Grading for petite, plus, or other unique size categories gets even more complicated, because the human body does not grow consistently. For example, a smaller waist size does not mean a shorter height and a larger waist size does not mean a taller height. So, the grade must be adjusted to account for where the curves of the body are.



In order to create a consistent grading method, you’ll have to do some research. ASTM International, along with other companies, provide extensive research on fit and body measurements, releasing an updated report every year. As you can imagine, the trends for fit and size evolve over time. By doing some research using guides like this or conducting your own research with fit models, you’ll begin to see trends among your ideal customer body type. From this information you can start to make educated decisions about how to size your goods.

As you work through development and sales, pay attention to the feedback you get from your customers. Your size chart can change and evolve over time! So, listen to what your customers are saying and adjust as necessary.

Developing a grade among your points of measure, as laid out in my tech pack tutorial, can make this process much simpler. Most of your garments will grade consistently, especially if you are working with the same type of fabric and styles. Or you can create templates for each type of fabric/style you work with. From there, you can adjust slightly between styles. For example, you could have a grade template for men’s knits and a separate template for men’s outwear, to account for the different fabric types and styles.




As you can imagine, it’s nearly impossible to find a model that will exactly match your size chart. Size charts are developed based on an ideal, in order to encompass a myriad of shapes and sizes. It may sound counterintuitive, but it’s highly unlikely that you will ever find an actual person with the exact measurements from your size chart. The human body is unique and asymmetrical, making it difficult to approve fit adjustments on a live model.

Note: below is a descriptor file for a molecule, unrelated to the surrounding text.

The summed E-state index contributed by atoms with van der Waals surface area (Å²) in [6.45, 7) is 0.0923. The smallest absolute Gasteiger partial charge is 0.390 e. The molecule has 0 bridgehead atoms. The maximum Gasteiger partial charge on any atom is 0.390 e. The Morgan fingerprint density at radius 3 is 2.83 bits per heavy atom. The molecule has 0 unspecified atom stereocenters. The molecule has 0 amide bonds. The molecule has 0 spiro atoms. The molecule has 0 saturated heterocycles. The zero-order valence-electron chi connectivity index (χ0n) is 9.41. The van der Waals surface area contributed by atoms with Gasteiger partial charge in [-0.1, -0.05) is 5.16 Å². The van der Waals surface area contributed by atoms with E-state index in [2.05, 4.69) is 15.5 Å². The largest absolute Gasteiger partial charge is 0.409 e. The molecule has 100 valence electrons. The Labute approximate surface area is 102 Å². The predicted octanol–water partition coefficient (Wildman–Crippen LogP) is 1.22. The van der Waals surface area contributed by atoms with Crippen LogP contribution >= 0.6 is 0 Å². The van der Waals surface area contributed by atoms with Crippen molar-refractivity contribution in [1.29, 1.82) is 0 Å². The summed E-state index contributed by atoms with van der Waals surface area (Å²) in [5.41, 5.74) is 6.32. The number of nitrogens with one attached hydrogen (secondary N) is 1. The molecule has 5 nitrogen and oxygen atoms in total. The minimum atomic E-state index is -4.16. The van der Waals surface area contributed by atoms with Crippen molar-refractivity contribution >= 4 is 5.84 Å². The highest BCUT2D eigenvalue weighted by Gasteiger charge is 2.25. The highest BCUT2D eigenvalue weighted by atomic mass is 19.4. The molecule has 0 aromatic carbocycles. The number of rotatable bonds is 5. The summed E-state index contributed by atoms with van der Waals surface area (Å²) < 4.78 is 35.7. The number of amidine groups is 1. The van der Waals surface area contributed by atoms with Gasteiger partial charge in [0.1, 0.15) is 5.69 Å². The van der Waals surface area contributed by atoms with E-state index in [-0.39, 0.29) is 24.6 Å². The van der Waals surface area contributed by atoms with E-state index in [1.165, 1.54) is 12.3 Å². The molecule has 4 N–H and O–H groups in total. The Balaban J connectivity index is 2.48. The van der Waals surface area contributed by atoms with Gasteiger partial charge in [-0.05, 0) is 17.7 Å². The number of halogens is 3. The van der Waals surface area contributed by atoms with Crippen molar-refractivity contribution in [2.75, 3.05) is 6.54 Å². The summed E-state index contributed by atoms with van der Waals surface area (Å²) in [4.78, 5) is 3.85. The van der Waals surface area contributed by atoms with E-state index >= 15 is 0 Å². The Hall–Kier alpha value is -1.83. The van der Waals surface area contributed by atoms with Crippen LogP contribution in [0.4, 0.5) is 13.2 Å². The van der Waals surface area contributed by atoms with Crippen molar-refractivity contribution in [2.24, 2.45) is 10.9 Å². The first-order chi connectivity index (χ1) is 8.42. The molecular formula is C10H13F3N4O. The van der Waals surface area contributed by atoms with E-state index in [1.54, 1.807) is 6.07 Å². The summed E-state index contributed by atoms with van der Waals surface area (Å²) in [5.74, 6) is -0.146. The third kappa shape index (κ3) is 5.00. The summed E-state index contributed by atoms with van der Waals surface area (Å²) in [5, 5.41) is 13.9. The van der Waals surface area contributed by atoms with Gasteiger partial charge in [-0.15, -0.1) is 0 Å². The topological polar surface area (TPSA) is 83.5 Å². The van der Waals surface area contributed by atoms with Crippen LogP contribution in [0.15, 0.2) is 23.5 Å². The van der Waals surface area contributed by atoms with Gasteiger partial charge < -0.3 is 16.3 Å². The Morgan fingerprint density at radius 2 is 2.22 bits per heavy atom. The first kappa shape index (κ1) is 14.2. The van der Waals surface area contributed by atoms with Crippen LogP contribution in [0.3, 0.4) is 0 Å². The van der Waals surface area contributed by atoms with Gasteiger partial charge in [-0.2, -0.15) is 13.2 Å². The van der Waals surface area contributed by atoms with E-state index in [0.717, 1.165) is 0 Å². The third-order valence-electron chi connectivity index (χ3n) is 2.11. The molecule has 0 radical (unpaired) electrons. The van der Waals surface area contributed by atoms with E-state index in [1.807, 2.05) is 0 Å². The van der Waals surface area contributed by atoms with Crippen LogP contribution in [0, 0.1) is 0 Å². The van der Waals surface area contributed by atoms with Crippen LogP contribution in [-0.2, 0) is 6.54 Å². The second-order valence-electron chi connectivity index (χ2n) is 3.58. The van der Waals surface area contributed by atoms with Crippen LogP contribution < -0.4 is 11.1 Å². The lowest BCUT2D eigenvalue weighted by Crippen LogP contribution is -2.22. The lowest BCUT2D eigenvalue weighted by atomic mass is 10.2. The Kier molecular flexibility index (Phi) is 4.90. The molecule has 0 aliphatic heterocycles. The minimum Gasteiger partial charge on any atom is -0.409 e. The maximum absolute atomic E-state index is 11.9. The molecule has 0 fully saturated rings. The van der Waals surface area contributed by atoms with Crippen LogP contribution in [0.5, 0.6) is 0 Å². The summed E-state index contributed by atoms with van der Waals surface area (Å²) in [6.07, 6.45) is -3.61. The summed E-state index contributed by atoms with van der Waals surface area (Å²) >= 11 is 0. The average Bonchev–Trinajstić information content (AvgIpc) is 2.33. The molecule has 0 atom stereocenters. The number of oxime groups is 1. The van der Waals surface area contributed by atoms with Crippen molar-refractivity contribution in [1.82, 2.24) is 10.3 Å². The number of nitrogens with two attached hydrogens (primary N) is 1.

Instead, it is better to fit garments on a form that exactly reflects the measurements from your size chart. Meaning that, unless you are able to procure a custom made fit form, developing your size chart from a standard fit form can be a great alternative.

Note that when you move on to the fitting stage of development, you should use the fit form as your comparison. Only use a live model in instances where you need to check the mobility of a garment.


Just as we learned in ITTF that sketch blocks can save you a lot of time to develop flats, creating pattern blocks can achieve the same effect for your physical samples. By creating a block pattern specific to your size chart, you can easily adjust and compare patterns for your garments in development. Similarly, you can make educated decisions about complex styles by comparing the block to the new pattern.

We won’t get into the specifics about blocks during this series, but it is on my calendar for a future series (*hint hint*). There are companies who specialize in helping you create your own custom fit forms, size charts, and blocks for garment development. So, keep that in mind as your company and brand grows.



If you want to skip all the research and save some time, I have standard size charts with grades available in the shop! They include 17 standard measures graded across 5 sizes. Take a look:


Thanks for following along! Section 4 will focus on Stitch Callouts and Construction and will launch on Thursday, 7/18/19.